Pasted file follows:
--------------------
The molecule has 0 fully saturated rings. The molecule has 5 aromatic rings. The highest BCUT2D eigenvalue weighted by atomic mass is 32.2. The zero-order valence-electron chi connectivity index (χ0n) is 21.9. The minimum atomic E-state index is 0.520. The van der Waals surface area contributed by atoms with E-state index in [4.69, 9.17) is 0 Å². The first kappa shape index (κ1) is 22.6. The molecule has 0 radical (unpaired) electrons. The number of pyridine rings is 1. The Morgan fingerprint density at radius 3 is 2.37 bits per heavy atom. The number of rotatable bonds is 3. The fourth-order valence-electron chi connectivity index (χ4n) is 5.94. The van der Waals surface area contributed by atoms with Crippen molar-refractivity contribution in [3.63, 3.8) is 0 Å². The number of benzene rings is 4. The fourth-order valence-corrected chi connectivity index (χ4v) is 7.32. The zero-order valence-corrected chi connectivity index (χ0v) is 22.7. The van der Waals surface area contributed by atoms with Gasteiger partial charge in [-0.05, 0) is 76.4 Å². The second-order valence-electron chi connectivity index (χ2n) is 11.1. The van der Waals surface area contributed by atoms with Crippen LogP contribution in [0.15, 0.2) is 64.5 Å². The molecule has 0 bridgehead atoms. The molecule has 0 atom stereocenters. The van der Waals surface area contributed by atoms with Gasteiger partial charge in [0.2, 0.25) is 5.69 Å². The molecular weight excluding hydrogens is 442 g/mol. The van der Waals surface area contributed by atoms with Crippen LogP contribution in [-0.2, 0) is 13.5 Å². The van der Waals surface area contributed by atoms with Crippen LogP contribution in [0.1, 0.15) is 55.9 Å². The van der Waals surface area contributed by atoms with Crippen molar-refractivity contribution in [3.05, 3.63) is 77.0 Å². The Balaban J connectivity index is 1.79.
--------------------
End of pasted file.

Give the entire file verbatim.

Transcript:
The molecule has 0 fully saturated rings. The molecule has 5 aromatic rings. The highest BCUT2D eigenvalue weighted by atomic mass is 32.2. The zero-order valence-electron chi connectivity index (χ0n) is 21.9. The minimum atomic E-state index is 0.520. The van der Waals surface area contributed by atoms with E-state index in [4.69, 9.17) is 0 Å². The first kappa shape index (κ1) is 22.6. The molecule has 0 radical (unpaired) electrons. The number of pyridine rings is 1. The Morgan fingerprint density at radius 3 is 2.37 bits per heavy atom. The number of rotatable bonds is 3. The fourth-order valence-electron chi connectivity index (χ4n) is 5.94. The van der Waals surface area contributed by atoms with Crippen molar-refractivity contribution in [3.63, 3.8) is 0 Å². The number of benzene rings is 4. The fourth-order valence-corrected chi connectivity index (χ4v) is 7.32. The zero-order valence-corrected chi connectivity index (χ0v) is 22.7. The van der Waals surface area contributed by atoms with Gasteiger partial charge in [-0.05, 0) is 76.4 Å². The second-order valence-electron chi connectivity index (χ2n) is 11.1. The van der Waals surface area contributed by atoms with Crippen LogP contribution in [0.15, 0.2) is 64.5 Å². The molecule has 0 bridgehead atoms. The molecule has 0 atom stereocenters. The van der Waals surface area contributed by atoms with Gasteiger partial charge in [0.2, 0.25) is 5.69 Å². The molecular weight excluding hydrogens is 442 g/mol. The van der Waals surface area contributed by atoms with Crippen LogP contribution in [-0.2, 0) is 13.5 Å². The van der Waals surface area contributed by atoms with Crippen LogP contribution in [0.1, 0.15) is 55.9 Å². The van der Waals surface area contributed by atoms with Crippen molar-refractivity contribution in [3.05, 3.63) is 77.0 Å². The Balaban J connectivity index is 1.79.